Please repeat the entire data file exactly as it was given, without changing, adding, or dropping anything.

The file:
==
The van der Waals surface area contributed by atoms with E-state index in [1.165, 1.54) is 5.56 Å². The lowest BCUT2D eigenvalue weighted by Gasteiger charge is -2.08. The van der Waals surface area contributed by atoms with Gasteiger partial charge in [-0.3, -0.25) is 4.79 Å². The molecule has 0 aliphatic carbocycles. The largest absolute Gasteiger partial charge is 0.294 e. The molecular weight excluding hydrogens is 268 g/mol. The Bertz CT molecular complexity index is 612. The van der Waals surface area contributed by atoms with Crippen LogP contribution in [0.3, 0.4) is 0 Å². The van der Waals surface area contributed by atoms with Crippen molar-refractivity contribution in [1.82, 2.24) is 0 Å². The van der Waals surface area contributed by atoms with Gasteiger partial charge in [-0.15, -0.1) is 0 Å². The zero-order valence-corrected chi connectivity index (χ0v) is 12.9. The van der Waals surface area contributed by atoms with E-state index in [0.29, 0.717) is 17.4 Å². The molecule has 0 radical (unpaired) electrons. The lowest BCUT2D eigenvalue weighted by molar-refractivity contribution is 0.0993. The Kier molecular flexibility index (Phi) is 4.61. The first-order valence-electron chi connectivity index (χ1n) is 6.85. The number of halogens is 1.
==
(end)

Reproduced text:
The van der Waals surface area contributed by atoms with E-state index in [1.165, 1.54) is 5.56 Å². The lowest BCUT2D eigenvalue weighted by Gasteiger charge is -2.08. The van der Waals surface area contributed by atoms with Gasteiger partial charge in [-0.3, -0.25) is 4.79 Å². The molecule has 0 aliphatic carbocycles. The largest absolute Gasteiger partial charge is 0.294 e. The molecular weight excluding hydrogens is 268 g/mol. The Bertz CT molecular complexity index is 612. The van der Waals surface area contributed by atoms with Crippen LogP contribution in [0.3, 0.4) is 0 Å². The van der Waals surface area contributed by atoms with Crippen molar-refractivity contribution in [1.82, 2.24) is 0 Å². The van der Waals surface area contributed by atoms with Gasteiger partial charge in [-0.15, -0.1) is 0 Å². The zero-order valence-corrected chi connectivity index (χ0v) is 12.9. The van der Waals surface area contributed by atoms with E-state index in [0.29, 0.717) is 17.4 Å². The molecule has 0 radical (unpaired) electrons. The lowest BCUT2D eigenvalue weighted by molar-refractivity contribution is 0.0993. The Kier molecular flexibility index (Phi) is 4.61. The first-order valence-electron chi connectivity index (χ1n) is 6.85. The number of halogens is 1.